Mother | Rice didn't intend on having a foal this early in her arrival in the quirliverse. This overwhelmed and she struggled to ajust to raising a quirlicorn foal. Her survivalist instincts lingering to this point, the mare was overly protective of the filly, and also very confused about her nature; was the foal more horse than quirlicorn? Did they share any similarities? Or was the filly fully quirlicorn and she would be unable to perfectly bond with her? Rice convinced herself that it was the later option.
Daughter | Cake has grown up confusing her mother's protectiveness for disinterest and, as such, does think too highly of her. The filly often rebels against her mother's orders because she believes her to be unreasonable or believes that her mother doesn't know her well enough to assess her abilities.
Father | Baroque is Peak's father. Baroque very much mimmicks his father's child rearing methods and believes in giving his daughter all the space and freedom she needs to develop. He spoils her and the two are very close.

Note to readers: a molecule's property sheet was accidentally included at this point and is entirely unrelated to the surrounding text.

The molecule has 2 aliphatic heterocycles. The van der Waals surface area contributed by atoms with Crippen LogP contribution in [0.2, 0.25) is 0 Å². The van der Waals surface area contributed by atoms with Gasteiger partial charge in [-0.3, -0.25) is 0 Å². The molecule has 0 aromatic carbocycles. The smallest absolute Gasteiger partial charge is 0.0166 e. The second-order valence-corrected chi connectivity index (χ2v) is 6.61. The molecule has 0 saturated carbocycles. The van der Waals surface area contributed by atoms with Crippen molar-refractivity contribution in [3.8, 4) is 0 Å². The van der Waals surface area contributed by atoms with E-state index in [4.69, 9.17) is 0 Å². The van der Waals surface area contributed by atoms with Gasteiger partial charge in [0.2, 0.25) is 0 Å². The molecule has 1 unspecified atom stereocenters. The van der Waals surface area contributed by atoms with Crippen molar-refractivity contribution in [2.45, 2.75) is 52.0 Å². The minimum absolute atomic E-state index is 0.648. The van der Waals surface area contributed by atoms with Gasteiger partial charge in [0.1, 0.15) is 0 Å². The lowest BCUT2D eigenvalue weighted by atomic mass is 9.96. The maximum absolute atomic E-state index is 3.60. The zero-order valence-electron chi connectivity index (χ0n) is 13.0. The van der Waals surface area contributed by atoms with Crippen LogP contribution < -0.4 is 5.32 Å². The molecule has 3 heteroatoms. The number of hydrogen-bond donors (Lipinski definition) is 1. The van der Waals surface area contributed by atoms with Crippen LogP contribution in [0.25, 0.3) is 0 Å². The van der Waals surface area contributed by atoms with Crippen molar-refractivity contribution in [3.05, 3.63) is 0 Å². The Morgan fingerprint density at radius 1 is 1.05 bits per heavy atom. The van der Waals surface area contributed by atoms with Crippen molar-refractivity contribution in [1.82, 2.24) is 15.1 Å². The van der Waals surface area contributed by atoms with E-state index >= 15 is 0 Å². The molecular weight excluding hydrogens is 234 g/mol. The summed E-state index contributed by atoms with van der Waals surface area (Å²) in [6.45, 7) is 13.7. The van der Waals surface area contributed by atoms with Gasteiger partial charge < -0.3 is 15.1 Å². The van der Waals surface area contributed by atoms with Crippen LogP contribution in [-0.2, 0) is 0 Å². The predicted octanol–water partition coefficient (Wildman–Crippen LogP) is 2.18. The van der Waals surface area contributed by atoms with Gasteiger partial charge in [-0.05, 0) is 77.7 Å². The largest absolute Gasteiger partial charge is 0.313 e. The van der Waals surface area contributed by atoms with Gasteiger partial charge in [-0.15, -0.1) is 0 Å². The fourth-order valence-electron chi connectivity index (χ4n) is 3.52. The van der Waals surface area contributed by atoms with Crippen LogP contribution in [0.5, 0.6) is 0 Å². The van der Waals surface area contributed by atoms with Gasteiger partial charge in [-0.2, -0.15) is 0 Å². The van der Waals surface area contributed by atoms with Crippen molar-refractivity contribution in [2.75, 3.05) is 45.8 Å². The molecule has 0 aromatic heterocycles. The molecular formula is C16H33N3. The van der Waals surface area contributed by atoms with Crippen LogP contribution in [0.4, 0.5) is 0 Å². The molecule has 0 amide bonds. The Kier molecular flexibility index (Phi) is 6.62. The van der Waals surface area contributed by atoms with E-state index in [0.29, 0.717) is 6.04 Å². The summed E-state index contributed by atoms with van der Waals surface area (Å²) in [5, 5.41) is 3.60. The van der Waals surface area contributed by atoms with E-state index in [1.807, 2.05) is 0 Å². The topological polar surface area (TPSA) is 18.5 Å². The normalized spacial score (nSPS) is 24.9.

Daughter | Peak is Baroque's eldest daughter. The two get along perfectly. She is very thankful for all the adventures he took her on and for the knowledge he past on to her. Now, she fondly looks back on the times they had together.
Difèrne is a great friend of Baroque's, as she can telepathically communicate with him. She is a great comfort to him as she truly understands his pains and insecurities.
In a later timeline, Difèrne becomes Baroque's mate/wife, as the two fall in love during their travels.
Young Baroque is very fond of Dirfèrne, as she can truly understand his pains and insecurities, which is is too silent to express, through her telepathy. He looks up to her upbeat and minimalistic lifestyle.
In a later timeline, Baroque becomes Difèrne's mate/husband, as the two fall in love during their travels.
Half-siblings | Baroque is mostly intimidated by Sonnet's arrogance and great magic. He still admires him greatly and has high expectations of him (although he keeps quiet about this), to the point of believing that his older brother cannot -and will never- be in the wrong. He still loves to joust and play rough with him, provided that Sonnet isn't being too pushy.